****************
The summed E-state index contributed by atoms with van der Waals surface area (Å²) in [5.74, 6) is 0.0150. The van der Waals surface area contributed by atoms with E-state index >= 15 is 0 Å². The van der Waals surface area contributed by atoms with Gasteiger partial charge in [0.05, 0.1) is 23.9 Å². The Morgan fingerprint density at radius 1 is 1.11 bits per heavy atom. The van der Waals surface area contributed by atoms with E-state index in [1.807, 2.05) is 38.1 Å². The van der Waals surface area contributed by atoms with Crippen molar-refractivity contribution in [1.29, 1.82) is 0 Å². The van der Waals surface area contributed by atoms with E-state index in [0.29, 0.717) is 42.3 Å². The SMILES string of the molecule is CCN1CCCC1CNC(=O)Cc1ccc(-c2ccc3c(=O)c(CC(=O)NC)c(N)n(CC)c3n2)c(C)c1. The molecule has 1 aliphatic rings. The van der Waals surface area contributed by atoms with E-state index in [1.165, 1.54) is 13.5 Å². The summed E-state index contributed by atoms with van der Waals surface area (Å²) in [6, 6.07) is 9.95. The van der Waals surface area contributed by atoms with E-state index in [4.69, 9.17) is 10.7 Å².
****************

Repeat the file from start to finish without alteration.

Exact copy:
The summed E-state index contributed by atoms with van der Waals surface area (Å²) in [5.74, 6) is 0.0150. The van der Waals surface area contributed by atoms with E-state index >= 15 is 0 Å². The van der Waals surface area contributed by atoms with Gasteiger partial charge in [0.05, 0.1) is 23.9 Å². The Morgan fingerprint density at radius 1 is 1.11 bits per heavy atom. The van der Waals surface area contributed by atoms with E-state index in [1.807, 2.05) is 38.1 Å². The van der Waals surface area contributed by atoms with Crippen molar-refractivity contribution in [1.29, 1.82) is 0 Å². The van der Waals surface area contributed by atoms with E-state index in [0.29, 0.717) is 42.3 Å². The SMILES string of the molecule is CCN1CCCC1CNC(=O)Cc1ccc(-c2ccc3c(=O)c(CC(=O)NC)c(N)n(CC)c3n2)c(C)c1. The molecule has 1 aliphatic rings. The van der Waals surface area contributed by atoms with E-state index in [1.165, 1.54) is 13.5 Å². The summed E-state index contributed by atoms with van der Waals surface area (Å²) in [6, 6.07) is 9.95. The van der Waals surface area contributed by atoms with E-state index in [4.69, 9.17) is 10.7 Å².